Posted: December 14th, 2003
by Patricia Smyllie (who withstood the Marshall slings and arrows for many years)
Bill Marshall, one of Fleet Street’s great eccentric writers, died aged 76 on December 14, 2003.
Few people knew that for the last 11 years he was in failing health and for the last two years he was in a wheel chair. But it didn’t stop him firing off letters to The Times and Telegraph about his pet hates. Nor did it stop him writing novels.
Marshall, tall and lanky, was born in Barrow-in-Furness. His long, floppy hair looked quite out of place with his expensive suits. Whatever smart image he attempted was often spoilt by the dirty trainers he preferred. They were part of his ambition to be a good athlete. Most mornings he ran, and he was also difficult to beat at tennis, though how he managed it with his frequent hangovers defies understanding.
He was a wacky, moody, unpredictable character but he could also be the life and soul of any pub.
He argumentative nature was the bane of the feature subs. “If you change a word I’ll take back the copy,” he would shout.
And well he might complain. He was the first tabloid writer to win Feature Writer of the Year, in 1983, and he won the Hugh Cudlipp Award two years later.
Nick Kent, now a publisher but then a Mirror features sub, said: “He had an almost poetic feeling for English. His TV reviews were sensational and caused some mayhem at the BBC and ITV because they were so rude.
“After watching one of David Attenborough’s shows he wrote: “I trudged off to bed wiping the primeval soup off my carpet.”
He was recklessly sent to interview Oliver Reed. He then got completely plastered and Reed chucked him out of his Rolls-Royce in the middle of nowhere. There was a memorable line in his copy: ‘He offered me a large drink and like a fool I accepted.’ ”
“Bill was a lovely person,” said Nick. “He was one of the great writers of Fleet Street.”
Colin Dunne, the novelist and feature writer, thinks Bill was one of the best journalists to hit Fleet Street.
“He was writing all these hilarious spreads. What he said about the people he was interviewing was just as funny as their quotes.”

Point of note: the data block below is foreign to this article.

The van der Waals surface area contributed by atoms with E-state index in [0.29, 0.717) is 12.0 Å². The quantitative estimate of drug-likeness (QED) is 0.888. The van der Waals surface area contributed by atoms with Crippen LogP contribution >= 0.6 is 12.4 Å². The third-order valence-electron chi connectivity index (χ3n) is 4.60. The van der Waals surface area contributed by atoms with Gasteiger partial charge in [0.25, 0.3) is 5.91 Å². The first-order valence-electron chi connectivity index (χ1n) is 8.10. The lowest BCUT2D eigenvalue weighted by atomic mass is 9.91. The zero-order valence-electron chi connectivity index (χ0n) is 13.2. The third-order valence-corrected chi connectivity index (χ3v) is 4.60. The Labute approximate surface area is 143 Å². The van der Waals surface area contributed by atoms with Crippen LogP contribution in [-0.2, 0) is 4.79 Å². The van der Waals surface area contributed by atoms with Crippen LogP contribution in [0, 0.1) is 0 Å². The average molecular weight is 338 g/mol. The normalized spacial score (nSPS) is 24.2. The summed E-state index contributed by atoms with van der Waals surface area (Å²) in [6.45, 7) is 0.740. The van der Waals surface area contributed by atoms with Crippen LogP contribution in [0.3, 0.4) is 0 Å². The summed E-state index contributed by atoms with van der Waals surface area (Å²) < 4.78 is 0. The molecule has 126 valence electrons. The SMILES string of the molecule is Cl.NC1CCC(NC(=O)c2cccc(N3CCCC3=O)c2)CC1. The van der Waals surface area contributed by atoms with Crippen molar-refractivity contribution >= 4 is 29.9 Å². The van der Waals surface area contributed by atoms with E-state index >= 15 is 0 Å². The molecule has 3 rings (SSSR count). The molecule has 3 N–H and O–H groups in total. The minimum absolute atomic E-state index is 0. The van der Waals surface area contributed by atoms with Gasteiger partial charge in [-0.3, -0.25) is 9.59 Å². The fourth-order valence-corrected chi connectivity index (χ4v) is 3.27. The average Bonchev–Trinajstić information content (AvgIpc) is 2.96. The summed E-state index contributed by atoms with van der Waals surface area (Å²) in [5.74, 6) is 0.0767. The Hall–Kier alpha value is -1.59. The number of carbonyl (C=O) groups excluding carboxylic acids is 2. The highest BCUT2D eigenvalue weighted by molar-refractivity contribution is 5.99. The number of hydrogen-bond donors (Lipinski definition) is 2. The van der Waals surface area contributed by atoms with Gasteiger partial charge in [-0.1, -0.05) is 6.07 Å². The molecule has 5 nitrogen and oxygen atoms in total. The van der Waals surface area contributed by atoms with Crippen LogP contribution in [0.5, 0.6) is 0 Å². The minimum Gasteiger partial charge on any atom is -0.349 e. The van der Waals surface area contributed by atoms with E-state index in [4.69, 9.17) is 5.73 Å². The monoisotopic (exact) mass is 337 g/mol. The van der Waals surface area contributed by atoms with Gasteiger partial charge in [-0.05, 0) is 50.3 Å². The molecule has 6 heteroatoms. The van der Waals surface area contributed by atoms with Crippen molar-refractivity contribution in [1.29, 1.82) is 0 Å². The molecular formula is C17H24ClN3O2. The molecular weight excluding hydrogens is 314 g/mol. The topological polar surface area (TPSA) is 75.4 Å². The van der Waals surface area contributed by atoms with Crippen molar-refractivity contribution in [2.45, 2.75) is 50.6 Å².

When Hugh Cudlipp went to the Stab one night for a drink, he announced: “I want to be a journo again, just like you guys.” Whereupon Marshall, well oiled, jumped on his back and demanded a piggy-back to the office.
Said Dunne: “Cudlipp couldn’t say ‘fire this bastard’ because he was being one of the boys. It was very, very funny. He tried to ignore Bill but it was very difficult with Bill stuck to his back yelling:
‘He’s real, he’s real, he’s warm’. We were all weeping with laughter.”
When Richard Stott was features editor, he sent Bill to cover zany occasions which usually finished up as centre spreads.
The Marshall/Stott friendship was a volatile one. Stott got so fed up after one argument that he grabbed Bill’s dirty old trainers and locked them in the office safe. A couple of hours later, Stott demanded: “Where’s Bill?” He was told: “In the pub”. Stott looked amazed. “But he’s not wearing any shoes.” He was told: “Bill doesn’t need to when he’s desperate for a drink.”
Bill’s book, The Man Who Sold the Beatles, which he ghosted for their first manager, Alan Williams, is about to be made into a film at the Ardmore Studios in Ireland. And Bill’s voice was well known on Radio London from his wildly impulsive programme, Bill Marshall’s Week.
Bill was married three times. His present wife, Jane, survives him.
Other former Mirror colleagues were also ready with their memories of wild Bill. Ex features sub and promotions manager John Garton, now subbing in Florida, recalls: